Thursday, July 28, 2011

Show Off

It's been six months, so I had to go to the dentist. *cue ominous music* Before leaving the house I made sure to brush and floss, twice. Then I thought to myself, "Isn't this like cleaning your house before the maid comes over?"

I know that no matter how much I brush and floss the dentist will clean my teeth better. So, why do we spend the extra time getting ready? (You know you do it too.) I think it's because, deep down, we're show offs. We want to look good for other people.

Don't fight it. You know you are. So, let's use it to our advantage: Writing Groups.

One of the ways my writing group helps me is that I'm motivated to step up my game. I spend a little extra effort polishing. I double-check my grammar. I make sure I have clear descriptions, the conflict is front-and-center, internal reactions draw the reader close, and the whole chapter moves the story forward but still leaves them with questions. In short, I'm trying to show off.

By stretching myself each week I've found that my best is getting better. It's not that my first drafts are awesome now. Ha! But my ability to fix and polish on the second (third, fourth, fifth) draft has improved markedly.

* Smile picture taken by joyousjoym can be found on Flickr.

Monday, July 25, 2011

Janitors by Tyler Whitesides (Book Review)

Before I get into my review there are two things you must know.

First, this book doesn't come out until Fall of 2011, so you'll have to wait.

Second, everything in this book is absolutely true. I used to work as a Janitor and still remember the daily battles with Toxites. I miss my magic brooms, vacuum, and dust rags. And I'm incredibly jealous that Spencer and Daisy got to use mops. Mops! My boss never let me use the mops.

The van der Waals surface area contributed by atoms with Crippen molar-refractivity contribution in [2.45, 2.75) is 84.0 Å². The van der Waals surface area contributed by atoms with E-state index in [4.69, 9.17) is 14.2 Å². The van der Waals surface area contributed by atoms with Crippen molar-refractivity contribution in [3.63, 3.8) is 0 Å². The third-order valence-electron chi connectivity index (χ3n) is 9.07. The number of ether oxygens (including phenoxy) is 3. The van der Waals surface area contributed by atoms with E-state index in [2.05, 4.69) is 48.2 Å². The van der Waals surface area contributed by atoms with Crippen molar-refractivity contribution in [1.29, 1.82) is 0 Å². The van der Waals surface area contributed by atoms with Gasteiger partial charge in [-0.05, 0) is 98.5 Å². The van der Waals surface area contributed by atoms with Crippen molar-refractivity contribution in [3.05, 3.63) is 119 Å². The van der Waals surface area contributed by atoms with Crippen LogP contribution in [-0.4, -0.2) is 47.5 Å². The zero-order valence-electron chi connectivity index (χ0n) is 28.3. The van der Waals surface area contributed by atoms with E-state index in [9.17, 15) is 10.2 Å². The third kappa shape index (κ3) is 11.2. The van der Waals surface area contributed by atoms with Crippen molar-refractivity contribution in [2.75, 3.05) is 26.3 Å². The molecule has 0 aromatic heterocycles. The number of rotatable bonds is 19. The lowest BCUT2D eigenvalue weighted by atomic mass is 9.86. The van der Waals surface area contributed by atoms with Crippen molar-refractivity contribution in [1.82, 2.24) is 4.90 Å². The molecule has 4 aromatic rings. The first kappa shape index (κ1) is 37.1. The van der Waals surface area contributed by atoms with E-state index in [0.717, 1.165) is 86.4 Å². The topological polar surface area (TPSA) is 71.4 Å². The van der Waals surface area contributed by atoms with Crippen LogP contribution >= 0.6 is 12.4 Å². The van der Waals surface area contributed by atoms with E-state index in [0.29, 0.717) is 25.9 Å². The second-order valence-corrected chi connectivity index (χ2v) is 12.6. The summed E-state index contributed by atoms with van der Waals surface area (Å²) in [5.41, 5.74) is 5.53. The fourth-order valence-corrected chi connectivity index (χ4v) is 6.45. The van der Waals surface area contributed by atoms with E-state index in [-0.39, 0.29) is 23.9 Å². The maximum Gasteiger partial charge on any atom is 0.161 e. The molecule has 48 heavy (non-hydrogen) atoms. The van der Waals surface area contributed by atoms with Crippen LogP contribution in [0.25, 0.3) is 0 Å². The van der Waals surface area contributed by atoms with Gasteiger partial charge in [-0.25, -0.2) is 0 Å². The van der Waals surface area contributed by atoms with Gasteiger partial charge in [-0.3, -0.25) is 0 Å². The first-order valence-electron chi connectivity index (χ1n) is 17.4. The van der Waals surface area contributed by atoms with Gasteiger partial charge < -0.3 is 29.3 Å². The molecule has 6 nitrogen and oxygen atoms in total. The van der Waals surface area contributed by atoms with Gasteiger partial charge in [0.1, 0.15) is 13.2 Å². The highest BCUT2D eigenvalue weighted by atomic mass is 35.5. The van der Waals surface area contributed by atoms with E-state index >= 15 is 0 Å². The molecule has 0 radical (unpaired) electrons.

My Review: Janitors by Tyler Whitesides

The other day, I had several new books I wanted to read. Sadly, I can only read one at a time, so I decided to skim through the first chapter of each one. I picked up Janitors first and didn't close it until I'd finished the entire book.

Janitors is a fun and zany story with a good middle-grade voice and lots of wonder and action. If you are 8-12 years old, or have kids in that age, or (like me) you still act that age you'll enjoy this book.

Back Copy

Have you ever fallen asleep during math class? Are you easily distracted while listening to your English teacher? Do you find yourself completely uninterested in geography? Well, it may not be your fault. The janitors at Welcher Elementary know a secret, and it's draining all the smarts out of the kids. Twelve-year-old Spencer Zumbro, with the help of his classmate Daisy "Gullible" Gates, must fight with and against a secret, janitorial society that wields wizard-like powers. Who can Spencer and Daisy trust and how will they protect their school and possibly the world?